Crisis. There’s no better word to describe the current situation of the agricultural economies. We were hurting for a long time, limping along as many voices cried out about how broken the supply chain really was. But now we are truly in a crisis. And there’s no going back to simply “the way it was before.”
Helplessness is a powerful feeling, especially in an industry that once prided itself on values like independence and self-sufficiency. Sadly, the food system necessary to maintain modern life doesn’t allow for that kind of agricultural world anymore. Not only does the helplessness hurt, it’s that an already wounded world has no idea how deeply we as agriculturalists feel our industries collapsing around us. Instead, they question why we can’t donate our dump milk, butcher our own hogs, birds and cattle, or sell commodities direct to consumers.
No. 10 There will be increasing distrust in big suppliers from consumers and producers. Were we set up to fail?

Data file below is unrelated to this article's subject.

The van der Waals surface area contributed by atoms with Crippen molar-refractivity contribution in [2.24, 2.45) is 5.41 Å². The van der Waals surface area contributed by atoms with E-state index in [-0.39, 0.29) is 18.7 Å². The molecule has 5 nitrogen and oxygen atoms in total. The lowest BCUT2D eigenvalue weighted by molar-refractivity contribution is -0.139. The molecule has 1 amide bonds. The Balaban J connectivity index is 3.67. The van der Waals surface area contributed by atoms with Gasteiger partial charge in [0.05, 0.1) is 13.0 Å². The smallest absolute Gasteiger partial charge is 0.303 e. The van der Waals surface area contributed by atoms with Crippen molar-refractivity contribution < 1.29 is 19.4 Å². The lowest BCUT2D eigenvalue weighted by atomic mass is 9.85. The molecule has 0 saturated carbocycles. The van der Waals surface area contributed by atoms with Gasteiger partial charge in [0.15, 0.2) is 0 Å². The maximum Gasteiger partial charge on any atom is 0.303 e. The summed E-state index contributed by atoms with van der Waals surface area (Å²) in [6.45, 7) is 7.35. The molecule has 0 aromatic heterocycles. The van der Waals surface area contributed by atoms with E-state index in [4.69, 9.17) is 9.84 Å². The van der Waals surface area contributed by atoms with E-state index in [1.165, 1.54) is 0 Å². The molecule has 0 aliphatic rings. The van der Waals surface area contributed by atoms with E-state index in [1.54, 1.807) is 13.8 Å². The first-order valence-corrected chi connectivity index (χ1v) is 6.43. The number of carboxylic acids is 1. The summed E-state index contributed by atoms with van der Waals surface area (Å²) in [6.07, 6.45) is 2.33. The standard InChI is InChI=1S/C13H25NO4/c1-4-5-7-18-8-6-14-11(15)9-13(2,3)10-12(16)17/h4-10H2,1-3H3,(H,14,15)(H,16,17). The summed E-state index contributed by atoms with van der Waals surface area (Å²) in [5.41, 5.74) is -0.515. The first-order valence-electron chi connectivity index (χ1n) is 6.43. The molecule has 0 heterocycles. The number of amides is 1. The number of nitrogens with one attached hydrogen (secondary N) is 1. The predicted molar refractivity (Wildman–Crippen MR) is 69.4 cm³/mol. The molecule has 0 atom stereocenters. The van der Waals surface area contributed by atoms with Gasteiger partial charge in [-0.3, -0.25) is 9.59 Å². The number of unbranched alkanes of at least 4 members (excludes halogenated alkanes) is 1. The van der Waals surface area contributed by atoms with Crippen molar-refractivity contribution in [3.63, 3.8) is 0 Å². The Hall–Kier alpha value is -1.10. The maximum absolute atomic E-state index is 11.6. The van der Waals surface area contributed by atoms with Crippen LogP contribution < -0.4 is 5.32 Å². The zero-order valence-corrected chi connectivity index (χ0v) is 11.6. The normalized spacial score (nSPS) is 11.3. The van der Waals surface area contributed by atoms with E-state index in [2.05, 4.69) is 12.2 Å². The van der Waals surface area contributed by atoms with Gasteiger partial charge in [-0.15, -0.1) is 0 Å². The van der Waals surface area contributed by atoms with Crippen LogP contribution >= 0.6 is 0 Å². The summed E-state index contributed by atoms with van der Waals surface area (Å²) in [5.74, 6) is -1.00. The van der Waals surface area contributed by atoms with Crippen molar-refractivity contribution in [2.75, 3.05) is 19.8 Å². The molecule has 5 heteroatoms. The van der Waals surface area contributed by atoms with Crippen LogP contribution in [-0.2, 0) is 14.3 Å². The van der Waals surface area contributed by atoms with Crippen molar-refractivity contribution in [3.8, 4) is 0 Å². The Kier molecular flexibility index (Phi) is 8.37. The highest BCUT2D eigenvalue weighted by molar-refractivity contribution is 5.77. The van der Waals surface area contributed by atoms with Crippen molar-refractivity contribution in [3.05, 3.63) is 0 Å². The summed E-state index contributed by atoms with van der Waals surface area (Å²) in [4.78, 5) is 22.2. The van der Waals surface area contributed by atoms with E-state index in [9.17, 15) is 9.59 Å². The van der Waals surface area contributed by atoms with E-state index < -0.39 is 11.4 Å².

The relationship between food security and production system in America seems paradoxical at the moment. Individuals are rushing to grocery stores to fill their shelves and freezers, wary of life in quarantine. Millions are out of work thereby utilizing food banks in droves so that organizations can hardly keep up with the demands. Yet at the same time, farmers are destroying crops, livestock, and animal products in the likes we’ve never seen before.
As restaurants, commercial food suppliers, and schools have closed or cut back, a disproportionate part of the buyer’s market was slashed instantaneously. Not to mention, less travel has cut back on demands for ethanol consumption. But an even bigger component was the fact that the handful of the big packers and distributors (DFA is the dairy co-op who owns about a third of the country’s milk market and around 50 processors provide around 98% of the meat on store shelves) simply cannot run on skeleton crews as plants close due to coronavirus. This type of consolidation has left an otherwise efficient, cost-effective food system dangerously subject to massive failure. Think about it, if it wasn’t coronavirus causing this massive upstaging, it would’ve been something else at one point or another.
Producers and consumers are loudly voicing their disgust at the situation, saying that such a downfall was inevitable.
Temple Grandin did an excellent job summarizing why the shift to big wasn’t bad in and of itself, but it was very fragile all along. She writes